Bennett Shum and colleagues have found that a fatty acid binding protein called aP2, which is already known for its role in diabetes and obesity, is also present in the lung where it is crucial in controlling inflammation in asthma.
About one in ten adults and one in six children in Australia now suffer from asthma. Its incidence in Western countries increased markedly over the last 20 years and has purportedly been linked to the rise in obesity.
"There's up to three times the risk of being asthmatic if you are obese: the more obese, the greater the risk. We know that obese asthmatics who lose weight have large improvements in their asthma," says asthma project leader Dr Michael Rolph.
Various triggers such as dust mites and pollen bring on asthma attacks, which are characterized by inflammation of the airways, a tightening of the surrounding muscles, and excess mucus production.
The scientists used a technique called gene profiling to discover novel genes that regulate airway inflammation and found very high levels of aP2 in human lung cells that had been tricked into thinking they were undergoing an asthma attack.
"We were really surprised to find aP2 in the lung", said Shum. "So, we then looked at what would happen when we removed this gene in mouse models: mice without aP2 are protected from asthma attacks".
"These findings suggest that blocking aP2 function is a novel approach for asthma treatment and other inflammatory lung diseases," he added.
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16.08.2017 | Max-Planck-Institut für chemische Ökologie
Whether you call it effervescent, fizzy, or sparkling, carbonated water is making a comeback as a beverage. Aside from quenching thirst, researchers at the University of Illinois at Urbana-Champaign have discovered a new use for these "bubbly" concoctions that will have major impact on the manufacturer of the world's thinnest, flattest, and one most useful materials -- graphene.
As graphene's popularity grows as an advanced "wonder" material, the speed and quality at which it can be manufactured will be paramount. With that in mind,...
Physicists at the University of Bonn have managed to create optical hollows and more complex patterns into which the light of a Bose-Einstein condensate flows. The creation of such highly low-loss structures for light is a prerequisite for complex light circuits, such as for quantum information processing for a new generation of computers. The researchers are now presenting their results in the journal Nature Photonics.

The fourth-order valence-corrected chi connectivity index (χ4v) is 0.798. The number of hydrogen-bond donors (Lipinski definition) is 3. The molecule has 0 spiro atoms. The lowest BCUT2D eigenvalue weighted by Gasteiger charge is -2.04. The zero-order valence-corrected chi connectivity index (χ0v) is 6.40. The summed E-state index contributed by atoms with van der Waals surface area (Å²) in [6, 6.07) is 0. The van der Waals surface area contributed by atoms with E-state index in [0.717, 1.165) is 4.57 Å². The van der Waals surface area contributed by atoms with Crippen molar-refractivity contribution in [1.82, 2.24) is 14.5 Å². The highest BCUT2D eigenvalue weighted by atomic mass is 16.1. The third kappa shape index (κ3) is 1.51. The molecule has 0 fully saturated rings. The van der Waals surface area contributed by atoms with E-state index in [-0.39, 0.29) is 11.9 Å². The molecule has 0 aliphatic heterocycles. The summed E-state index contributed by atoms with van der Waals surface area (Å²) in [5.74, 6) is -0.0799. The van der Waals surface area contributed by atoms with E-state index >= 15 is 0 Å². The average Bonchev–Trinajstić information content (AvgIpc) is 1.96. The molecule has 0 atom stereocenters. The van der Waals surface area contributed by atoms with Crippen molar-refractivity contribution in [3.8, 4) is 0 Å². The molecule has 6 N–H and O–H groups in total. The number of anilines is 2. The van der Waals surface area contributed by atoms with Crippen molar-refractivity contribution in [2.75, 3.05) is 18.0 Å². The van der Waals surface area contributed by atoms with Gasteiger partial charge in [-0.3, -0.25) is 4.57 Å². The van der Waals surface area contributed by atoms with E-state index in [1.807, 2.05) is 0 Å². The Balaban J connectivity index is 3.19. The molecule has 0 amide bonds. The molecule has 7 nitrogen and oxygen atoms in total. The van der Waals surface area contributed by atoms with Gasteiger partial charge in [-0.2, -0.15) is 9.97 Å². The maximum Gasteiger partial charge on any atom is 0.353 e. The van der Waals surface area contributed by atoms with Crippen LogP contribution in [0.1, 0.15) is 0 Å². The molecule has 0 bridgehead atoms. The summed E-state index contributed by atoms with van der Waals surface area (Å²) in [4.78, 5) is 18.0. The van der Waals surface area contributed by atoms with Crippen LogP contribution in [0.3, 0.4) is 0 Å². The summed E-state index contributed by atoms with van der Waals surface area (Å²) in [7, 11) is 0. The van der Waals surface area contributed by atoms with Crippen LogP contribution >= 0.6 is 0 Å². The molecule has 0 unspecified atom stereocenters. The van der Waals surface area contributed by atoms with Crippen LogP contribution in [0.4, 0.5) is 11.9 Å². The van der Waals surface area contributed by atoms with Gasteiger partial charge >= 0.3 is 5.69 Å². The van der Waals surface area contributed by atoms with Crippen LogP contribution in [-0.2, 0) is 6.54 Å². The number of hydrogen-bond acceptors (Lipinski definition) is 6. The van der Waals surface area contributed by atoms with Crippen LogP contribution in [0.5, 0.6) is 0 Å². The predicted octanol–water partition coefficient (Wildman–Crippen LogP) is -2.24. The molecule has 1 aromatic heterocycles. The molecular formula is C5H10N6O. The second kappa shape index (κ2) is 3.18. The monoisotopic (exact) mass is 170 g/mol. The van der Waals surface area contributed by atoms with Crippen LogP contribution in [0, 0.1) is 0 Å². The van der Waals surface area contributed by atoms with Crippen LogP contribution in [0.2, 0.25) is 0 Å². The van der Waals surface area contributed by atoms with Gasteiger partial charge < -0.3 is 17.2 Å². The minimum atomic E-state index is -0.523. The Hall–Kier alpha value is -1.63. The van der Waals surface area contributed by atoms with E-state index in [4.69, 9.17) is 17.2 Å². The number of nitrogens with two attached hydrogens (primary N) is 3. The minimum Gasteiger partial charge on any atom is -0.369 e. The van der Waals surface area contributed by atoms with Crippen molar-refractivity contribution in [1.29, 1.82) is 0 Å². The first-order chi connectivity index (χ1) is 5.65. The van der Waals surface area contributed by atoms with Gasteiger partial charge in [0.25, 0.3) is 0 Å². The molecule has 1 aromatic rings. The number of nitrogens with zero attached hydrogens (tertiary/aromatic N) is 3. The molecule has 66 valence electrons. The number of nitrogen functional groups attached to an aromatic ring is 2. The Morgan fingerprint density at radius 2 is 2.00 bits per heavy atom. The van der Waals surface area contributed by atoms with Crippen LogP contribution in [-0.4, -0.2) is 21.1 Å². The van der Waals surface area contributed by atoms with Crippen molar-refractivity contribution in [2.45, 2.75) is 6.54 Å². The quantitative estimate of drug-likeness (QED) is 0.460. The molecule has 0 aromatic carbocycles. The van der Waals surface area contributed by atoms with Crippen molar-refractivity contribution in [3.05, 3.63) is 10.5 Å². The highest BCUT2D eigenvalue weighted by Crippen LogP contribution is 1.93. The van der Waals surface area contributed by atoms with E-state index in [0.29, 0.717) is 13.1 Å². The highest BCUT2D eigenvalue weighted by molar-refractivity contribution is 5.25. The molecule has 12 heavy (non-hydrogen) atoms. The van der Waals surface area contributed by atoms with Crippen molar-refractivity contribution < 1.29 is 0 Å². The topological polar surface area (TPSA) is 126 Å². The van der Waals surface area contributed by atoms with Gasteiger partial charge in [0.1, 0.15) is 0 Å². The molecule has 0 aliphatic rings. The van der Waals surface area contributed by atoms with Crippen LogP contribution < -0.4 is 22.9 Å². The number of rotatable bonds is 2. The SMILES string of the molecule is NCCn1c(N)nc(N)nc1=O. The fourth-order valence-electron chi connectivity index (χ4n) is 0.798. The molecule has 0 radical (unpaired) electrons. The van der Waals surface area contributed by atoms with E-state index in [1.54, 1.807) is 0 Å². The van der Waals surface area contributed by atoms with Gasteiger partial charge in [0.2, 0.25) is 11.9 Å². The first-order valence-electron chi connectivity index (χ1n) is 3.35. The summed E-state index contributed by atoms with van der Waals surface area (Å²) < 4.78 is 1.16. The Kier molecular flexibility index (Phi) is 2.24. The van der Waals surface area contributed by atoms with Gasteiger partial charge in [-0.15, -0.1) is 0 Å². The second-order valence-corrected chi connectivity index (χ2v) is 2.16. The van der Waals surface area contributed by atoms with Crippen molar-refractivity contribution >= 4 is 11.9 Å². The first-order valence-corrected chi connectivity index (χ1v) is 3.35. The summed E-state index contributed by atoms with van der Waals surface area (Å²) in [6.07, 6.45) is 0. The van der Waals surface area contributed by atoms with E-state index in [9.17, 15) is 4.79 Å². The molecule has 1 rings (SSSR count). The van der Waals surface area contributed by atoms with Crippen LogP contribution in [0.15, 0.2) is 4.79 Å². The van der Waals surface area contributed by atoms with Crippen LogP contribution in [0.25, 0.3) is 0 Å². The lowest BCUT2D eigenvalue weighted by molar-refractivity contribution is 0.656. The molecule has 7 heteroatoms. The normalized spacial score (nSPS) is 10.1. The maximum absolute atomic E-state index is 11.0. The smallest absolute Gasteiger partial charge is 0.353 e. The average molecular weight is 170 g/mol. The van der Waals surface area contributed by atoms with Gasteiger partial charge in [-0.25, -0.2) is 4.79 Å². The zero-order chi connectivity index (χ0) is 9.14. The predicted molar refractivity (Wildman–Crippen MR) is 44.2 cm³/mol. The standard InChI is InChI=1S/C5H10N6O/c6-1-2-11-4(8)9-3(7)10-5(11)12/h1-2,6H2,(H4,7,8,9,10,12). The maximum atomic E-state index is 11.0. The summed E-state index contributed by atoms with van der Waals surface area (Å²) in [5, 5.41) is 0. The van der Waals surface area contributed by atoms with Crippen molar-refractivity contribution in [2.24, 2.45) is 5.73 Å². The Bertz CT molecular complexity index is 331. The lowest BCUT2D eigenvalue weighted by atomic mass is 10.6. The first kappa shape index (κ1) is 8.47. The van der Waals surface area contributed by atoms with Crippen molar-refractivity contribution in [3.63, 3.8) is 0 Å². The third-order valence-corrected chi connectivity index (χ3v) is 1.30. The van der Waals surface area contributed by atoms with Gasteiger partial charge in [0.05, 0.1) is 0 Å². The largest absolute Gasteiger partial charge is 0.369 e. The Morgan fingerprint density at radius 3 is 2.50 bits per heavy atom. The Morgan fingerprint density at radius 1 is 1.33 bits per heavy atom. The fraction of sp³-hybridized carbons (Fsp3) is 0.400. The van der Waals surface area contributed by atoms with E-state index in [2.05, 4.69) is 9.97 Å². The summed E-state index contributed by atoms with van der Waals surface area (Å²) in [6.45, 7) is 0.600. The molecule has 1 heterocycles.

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For the first time, scientists have shown that circular RNA is linked to brain function. When a RNA molecule called Cdr1as was deleted from the genome of mice, the animals had problems filtering out unnecessary information – like patients suffering from neuropsychiatric disorders.
While hundreds of circular RNAs (circRNAs) are abundant in mammalian brains, one big question has remained unanswered: What are they actually good for? In the...
An experimental small satellite has successfully collected and delivered data on a key measurement for predicting changes in Earth's climate.
The Radiometer Assessment using Vertically Aligned Nanotubes (RAVAN) CubeSat was launched into low-Earth orbit on Nov. 11, 2016, in order to test new...
A study led by scientists of the Max Planck Institute for the Structure and Dynamics of Matter (MPSD) at the Center for Free-Electron Laser Science in Hamburg presents evidence of the coexistence of superconductivity and “charge-density-waves” in compounds of the poorly-studied family of bismuthates. This observation opens up new perspectives for a deeper understanding of the phenomenon of high-temperature superconductivity, a topic which is at the core of condensed matter research since more than 30 years. The paper by Nicoletti et al has been published in the PNAS.
Since the beginning of the 20th century, superconductivity had been observed in some metals at temperatures only a few degrees above the absolute zero (minus...
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